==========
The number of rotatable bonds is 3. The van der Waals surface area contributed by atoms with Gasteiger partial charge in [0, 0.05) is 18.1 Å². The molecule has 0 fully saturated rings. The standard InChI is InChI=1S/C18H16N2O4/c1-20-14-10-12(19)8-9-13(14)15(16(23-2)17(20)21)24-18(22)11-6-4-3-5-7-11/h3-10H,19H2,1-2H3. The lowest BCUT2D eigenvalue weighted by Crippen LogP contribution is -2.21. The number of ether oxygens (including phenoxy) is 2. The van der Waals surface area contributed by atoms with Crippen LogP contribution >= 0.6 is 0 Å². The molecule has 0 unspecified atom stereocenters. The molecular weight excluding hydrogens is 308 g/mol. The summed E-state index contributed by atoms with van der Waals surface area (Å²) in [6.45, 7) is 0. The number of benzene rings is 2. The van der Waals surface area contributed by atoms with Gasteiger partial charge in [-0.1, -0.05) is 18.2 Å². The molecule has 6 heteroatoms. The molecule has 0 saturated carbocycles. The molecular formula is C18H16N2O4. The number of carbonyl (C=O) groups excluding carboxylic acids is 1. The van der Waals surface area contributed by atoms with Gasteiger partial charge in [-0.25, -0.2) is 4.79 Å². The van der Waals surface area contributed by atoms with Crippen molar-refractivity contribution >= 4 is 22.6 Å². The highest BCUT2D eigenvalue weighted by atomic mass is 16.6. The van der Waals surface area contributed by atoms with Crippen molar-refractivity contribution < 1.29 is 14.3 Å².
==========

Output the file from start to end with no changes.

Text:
The number of rotatable bonds is 3. The van der Waals surface area contributed by atoms with Gasteiger partial charge in [0, 0.05) is 18.1 Å². The molecule has 0 fully saturated rings. The standard InChI is InChI=1S/C18H16N2O4/c1-20-14-10-12(19)8-9-13(14)15(16(23-2)17(20)21)24-18(22)11-6-4-3-5-7-11/h3-10H,19H2,1-2H3. The lowest BCUT2D eigenvalue weighted by Crippen LogP contribution is -2.21. The number of ether oxygens (including phenoxy) is 2. The van der Waals surface area contributed by atoms with Crippen LogP contribution >= 0.6 is 0 Å². The molecule has 0 unspecified atom stereocenters. The molecular weight excluding hydrogens is 308 g/mol. The summed E-state index contributed by atoms with van der Waals surface area (Å²) in [6.45, 7) is 0. The number of benzene rings is 2. The van der Waals surface area contributed by atoms with Gasteiger partial charge in [-0.1, -0.05) is 18.2 Å². The molecule has 6 heteroatoms. The molecule has 0 saturated carbocycles. The molecular formula is C18H16N2O4. The number of carbonyl (C=O) groups excluding carboxylic acids is 1. The van der Waals surface area contributed by atoms with Gasteiger partial charge in [-0.25, -0.2) is 4.79 Å². The van der Waals surface area contributed by atoms with Crippen molar-refractivity contribution >= 4 is 22.6 Å². The highest BCUT2D eigenvalue weighted by atomic mass is 16.6. The van der Waals surface area contributed by atoms with Crippen molar-refractivity contribution < 1.29 is 14.3 Å².